War movies have gone to some pretty intense places in the recent past, depicting battlefield carnage with a level of realism that was unimaginable during the classic era of Hollywood. Steven Spielberg’s Saving Private Ryan memorably set a new bar for graphic war movie violence particularly in its brutal opening D-Day landing scene, and is still regarded as one of the director’s best works. Last year, Mel Gibson’s Hacksaw Ridge filled the screen with flying bodies, dismembered limbs and other disturbing images as a way of driving home its message about the heroism of pacifist Desmond Doss (Andrew Garfield).
This summer, Christopher Nolan will tackle the war movie genre with his epic film Dunkirk, a dramatization of one of WW2’s most pivotal moments. Thousands of British soldiers were trapped in the Channel port city of Dunkirk, under intense fire from German forces, and had to be shuttled over to England in one of the great mass evacuations ever undertaken. The story has all the makings of another Saving Private Ryan or Hacksaw Ridge, if Nolan is willing to go as far as Steven Spielberg and Mel Gibson in capturing the true horrors of battle.
It doesn’t seem however that Nolan is willing to go as far as Spielberg or Gibson, or Oliver Stone or Clint Eastwood or other directors who’ve endeavored to put warfare on the screen in all its blood-soaked reality. According to Collider, Nolan’s Dunkirk will hit theaters this summer not with an R-rating as might have been expected but with a PG-13, meaning the film’s violence will necessarily have to be toned down.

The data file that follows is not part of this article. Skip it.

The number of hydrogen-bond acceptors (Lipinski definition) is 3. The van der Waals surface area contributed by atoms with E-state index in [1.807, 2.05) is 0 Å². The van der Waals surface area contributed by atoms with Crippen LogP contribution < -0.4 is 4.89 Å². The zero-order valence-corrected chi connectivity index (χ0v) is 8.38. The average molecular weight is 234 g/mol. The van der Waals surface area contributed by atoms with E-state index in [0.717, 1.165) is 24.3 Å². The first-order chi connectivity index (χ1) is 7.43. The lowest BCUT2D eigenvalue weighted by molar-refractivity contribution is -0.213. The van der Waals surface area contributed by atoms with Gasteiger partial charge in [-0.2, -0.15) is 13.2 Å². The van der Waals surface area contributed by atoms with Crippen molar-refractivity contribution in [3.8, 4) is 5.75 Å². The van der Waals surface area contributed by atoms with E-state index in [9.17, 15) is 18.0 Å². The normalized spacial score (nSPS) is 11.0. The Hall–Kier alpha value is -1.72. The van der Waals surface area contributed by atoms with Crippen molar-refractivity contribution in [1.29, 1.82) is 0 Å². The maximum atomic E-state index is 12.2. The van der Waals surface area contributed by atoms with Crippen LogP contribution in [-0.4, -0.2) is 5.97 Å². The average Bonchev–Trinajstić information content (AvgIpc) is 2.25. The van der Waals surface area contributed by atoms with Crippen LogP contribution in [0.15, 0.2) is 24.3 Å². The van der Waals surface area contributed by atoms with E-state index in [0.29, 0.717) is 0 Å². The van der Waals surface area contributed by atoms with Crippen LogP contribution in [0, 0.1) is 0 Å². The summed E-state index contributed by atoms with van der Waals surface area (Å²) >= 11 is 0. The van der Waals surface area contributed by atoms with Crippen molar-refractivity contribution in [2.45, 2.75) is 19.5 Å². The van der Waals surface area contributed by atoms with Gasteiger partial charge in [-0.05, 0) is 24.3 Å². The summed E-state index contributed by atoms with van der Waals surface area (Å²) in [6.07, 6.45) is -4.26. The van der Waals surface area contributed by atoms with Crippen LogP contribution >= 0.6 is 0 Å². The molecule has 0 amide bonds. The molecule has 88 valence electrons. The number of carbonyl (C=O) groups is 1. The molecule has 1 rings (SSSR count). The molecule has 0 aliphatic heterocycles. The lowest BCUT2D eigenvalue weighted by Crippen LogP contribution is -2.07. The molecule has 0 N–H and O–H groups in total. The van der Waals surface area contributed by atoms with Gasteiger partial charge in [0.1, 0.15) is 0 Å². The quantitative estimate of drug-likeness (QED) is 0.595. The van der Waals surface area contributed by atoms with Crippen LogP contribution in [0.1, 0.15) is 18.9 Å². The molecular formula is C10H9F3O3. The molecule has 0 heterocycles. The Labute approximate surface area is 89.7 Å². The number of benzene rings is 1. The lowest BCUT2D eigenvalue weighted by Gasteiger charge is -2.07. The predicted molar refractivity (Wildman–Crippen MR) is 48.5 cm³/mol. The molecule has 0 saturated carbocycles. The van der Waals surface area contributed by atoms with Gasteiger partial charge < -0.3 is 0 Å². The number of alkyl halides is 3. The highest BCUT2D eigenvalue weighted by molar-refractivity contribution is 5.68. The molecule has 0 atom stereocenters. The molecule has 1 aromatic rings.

Early trailers for Dunkirk have made much of the film’s harrowing war-time subject matter, showing among other things soldiers ducking enemy fire on the beach, Tom Hardy flying a plane into aerial combat and Harry Styles struggling not to drown after going into the Channel. It all looks very intense and gripping and cinematic, but at PG-13, it will not have the full realism of some war films and this may present a problem for viewers who expect a full-on battlefield experience.
In order to achieve their harrowing, graphic effects, filmmakers like Steven Spielberg and Mel Gibson were willing to accept an R-rating. However, Christopher Nolan doesn’t seem willing to take on the R-rating and everything that comes with it, including smaller box office. That doesn’t mean Nolan has necessarily sacrificed his own cinematic vision in the name of a bigger audience, it just means his Dunkirk will have to pull back on showing the brutal effects of war, and will need to use other means in order to get its subject matter across.
We will just have to wait until Dunkirk hits cinemas this summer to see how far Nolan is able to go within the confines of a PG-13 rating. Though the graphic violence may not be there, and Nolan frankly has never been about graphic violence, the film still promises to be a work of cinematic artistry such as we’ve come to expect from the director. Nolan says his film will be unique in terms of its narrative approach, and perhaps this fact will make up for the lack of graphic detail.